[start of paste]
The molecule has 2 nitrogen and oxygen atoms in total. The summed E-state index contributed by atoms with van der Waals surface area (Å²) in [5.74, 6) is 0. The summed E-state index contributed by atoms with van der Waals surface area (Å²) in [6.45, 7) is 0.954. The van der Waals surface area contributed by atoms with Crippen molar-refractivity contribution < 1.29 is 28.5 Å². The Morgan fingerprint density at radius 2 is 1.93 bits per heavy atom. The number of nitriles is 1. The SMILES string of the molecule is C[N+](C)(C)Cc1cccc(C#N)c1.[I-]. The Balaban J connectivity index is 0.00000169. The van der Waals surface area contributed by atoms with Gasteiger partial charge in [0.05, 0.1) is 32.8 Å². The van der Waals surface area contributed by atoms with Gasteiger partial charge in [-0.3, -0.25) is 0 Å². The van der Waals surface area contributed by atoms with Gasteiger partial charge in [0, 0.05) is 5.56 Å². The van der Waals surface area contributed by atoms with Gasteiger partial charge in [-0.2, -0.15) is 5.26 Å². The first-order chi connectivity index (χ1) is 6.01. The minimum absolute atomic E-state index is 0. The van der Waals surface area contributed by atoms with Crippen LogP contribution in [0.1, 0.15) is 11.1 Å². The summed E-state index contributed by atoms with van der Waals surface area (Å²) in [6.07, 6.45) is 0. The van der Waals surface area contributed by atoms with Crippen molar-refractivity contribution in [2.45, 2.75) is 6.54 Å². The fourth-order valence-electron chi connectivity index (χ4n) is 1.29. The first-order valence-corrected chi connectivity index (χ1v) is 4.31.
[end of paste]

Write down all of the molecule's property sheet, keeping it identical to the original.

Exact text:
The molecule has 2 nitrogen and oxygen atoms in total. The summed E-state index contributed by atoms with van der Waals surface area (Å²) in [5.74, 6) is 0. The summed E-state index contributed by atoms with van der Waals surface area (Å²) in [6.45, 7) is 0.954. The van der Waals surface area contributed by atoms with Crippen molar-refractivity contribution < 1.29 is 28.5 Å². The Morgan fingerprint density at radius 2 is 1.93 bits per heavy atom. The number of nitriles is 1. The SMILES string of the molecule is C[N+](C)(C)Cc1cccc(C#N)c1.[I-]. The Balaban J connectivity index is 0.00000169. The van der Waals surface area contributed by atoms with Gasteiger partial charge in [0.05, 0.1) is 32.8 Å². The van der Waals surface area contributed by atoms with Gasteiger partial charge in [-0.3, -0.25) is 0 Å². The van der Waals surface area contributed by atoms with Gasteiger partial charge in [0, 0.05) is 5.56 Å². The van der Waals surface area contributed by atoms with Gasteiger partial charge in [-0.2, -0.15) is 5.26 Å². The first-order chi connectivity index (χ1) is 6.01. The minimum absolute atomic E-state index is 0. The van der Waals surface area contributed by atoms with Crippen LogP contribution in [0.1, 0.15) is 11.1 Å². The summed E-state index contributed by atoms with van der Waals surface area (Å²) in [6.07, 6.45) is 0. The van der Waals surface area contributed by atoms with Crippen molar-refractivity contribution in [2.45, 2.75) is 6.54 Å². The fourth-order valence-electron chi connectivity index (χ4n) is 1.29. The first-order valence-corrected chi connectivity index (χ1v) is 4.31.